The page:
YOU ARE HERE: LAT HomeCollections

Dane Back After 20 Years : Ballet Star Recalls S.d. Debut

July 11, 1986|EILEEN SONDAK

EL CAJON — Danish dancer Dinna Bjorn has vivid memories of her first major tour with the Royal Danish Ballet. The year was 1965, and the prestigious company was dazzling San Diego balletomanes with its sunny Bournonville style of classical dance.

Bjorn will be back in the San Diego area Saturday with a small cadre of soloists from the internationally renowned troupe. This time, Bjorn is a soloist and choreographer with the world's leading repository of Bournonville dances. But her enthusiasm for the pair of performances at the East County Performing Arts Center on Saturday (at 2 p.m. and 8 p.m.) appears to be as high as it was during her novice days in the corps.

"The San Diego audience was wonderful," she recalled. "I'll never forget it, because it was my first big tour. We were in Los Angeles in 1983, and we'd love to dance there again. But this concert is going to be very special to me."

Bjorn and Frank Anderson, the current director of the Royal Danish Ballet, established the spinoff ensemble in 1976 as a haven for Royal Danish dancers who wished to stay on their toes during the company's long summer respite. The mini-ensemble will number 11 this time--a mere sampling of the 100 dancers who make up the full company.

"When you have 100 members, you can only go to big places. We wanted to show our dances to everyone," Bjorn said. "Anyway, our traditional summer holiday of two months is too long for a dancer to stay away from work. This was a good way to stay in shape."

Bjorn and Anderson had another reason for creating their "little group."

"We wanted to preserve (August) Bournonville's work," Bjorn said. "We only have 10 Bournonville ballets left in the repertory, and he made about 50. (Bournonville) didn't like some of them, so they were not performed. And since these works are over 100 years old, the choreography was lost.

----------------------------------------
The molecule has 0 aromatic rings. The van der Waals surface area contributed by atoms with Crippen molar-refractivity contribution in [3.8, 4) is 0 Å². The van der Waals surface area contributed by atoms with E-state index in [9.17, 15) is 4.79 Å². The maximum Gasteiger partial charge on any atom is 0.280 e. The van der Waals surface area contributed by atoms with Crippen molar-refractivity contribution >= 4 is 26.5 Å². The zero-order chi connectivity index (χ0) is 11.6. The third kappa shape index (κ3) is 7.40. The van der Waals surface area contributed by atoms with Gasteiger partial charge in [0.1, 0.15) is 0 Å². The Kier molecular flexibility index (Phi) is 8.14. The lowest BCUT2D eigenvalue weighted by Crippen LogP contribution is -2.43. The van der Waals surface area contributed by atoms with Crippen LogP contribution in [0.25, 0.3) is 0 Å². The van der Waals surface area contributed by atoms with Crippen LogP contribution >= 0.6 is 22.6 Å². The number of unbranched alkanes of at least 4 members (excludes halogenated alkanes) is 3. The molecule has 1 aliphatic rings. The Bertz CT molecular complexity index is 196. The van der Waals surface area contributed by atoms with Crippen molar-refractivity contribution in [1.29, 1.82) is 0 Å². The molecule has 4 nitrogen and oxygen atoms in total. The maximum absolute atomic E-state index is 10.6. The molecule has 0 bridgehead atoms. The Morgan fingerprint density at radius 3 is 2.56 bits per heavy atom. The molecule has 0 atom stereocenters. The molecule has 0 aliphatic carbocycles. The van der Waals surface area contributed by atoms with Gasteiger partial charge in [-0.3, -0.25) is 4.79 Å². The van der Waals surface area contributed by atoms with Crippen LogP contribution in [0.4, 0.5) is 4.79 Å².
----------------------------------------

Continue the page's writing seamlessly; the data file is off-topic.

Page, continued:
"We're looking for the notes Bournonville left so we can reconstruct them, and we're finding many of these notations in the Royal Copenhagen Library. I haven't even tried to find the full-length ballets yet, but some of the divertissements we reconstructed will be on our program Saturday."

Local aficionados will see snippets from the opera "Troubador," which Bjorn recently choreographed, after the master's original designs.

"We have the solo from 'Troubador' and also 'The Dance of the Three Graces,' " which is from "The Muses of the Native Country," dating to 1840, Bjorn said. "We also have 'Dance of Joy,' created by Bournonville's most famous pupil, Hans Beck," a former director of the Royal Danish Ballet.

"We're doing some demi-character dancing," she said, adding that both the exhilarating "Jockey Dance" (1876) and the hearty "Polka Militaire" (1842) are danced in boots.

Bournonville dances abound with long buoyant leaps that flow into one another in waves of unbroken movement, airy ports de bras, and speedy shifts of direction. And nobody but the Danes can dance these designs with such easy virtuosity and unbridled vitality.

"It takes different preparations to dance the Bournonville style," Bjorn said. "The jumps are put together differently--as if they're all linked together--so they look easy, but they're not.

"Not until recently did American dancers have access to these techniques. It was a very special treasure for the Danes. Only in the last 10-15 years have we started to give it out, and American dancers often have difficulty with the Bournonville style. But we have problems with Balanchine, too. The training is so different."

There is one contemporary piece. " 'Septet Extra' is a funny ballet choreographed by Hans van Manen," Bjorn said. "In the last 20 to 25 years, (the Royal Danish Ballet) has added a lot of modern works. We just had a ballet created for us by Alvin Ailey. It doesn't look the same as when the Ailey dancers do it, because our technique is different."

According to East County Performing Arts Center's new general manager, Doreen Bauman, the Saturday performances will usher in a new era of activity for the El Cajon facility.

Nanette Fabray (a San Diego native) will try out her new one-woman show here on July 18 and 19. In the fall the center will kick off an Arts Alive series that boasts a visit from the critically acclaimed Guthrie Theater, the Peking Acrobats, Ballet Espanol de Madrid, Mel Torme and Peter Maxwell's Ballroom Dance Theater among its attractions.

Los Angeles Times Articles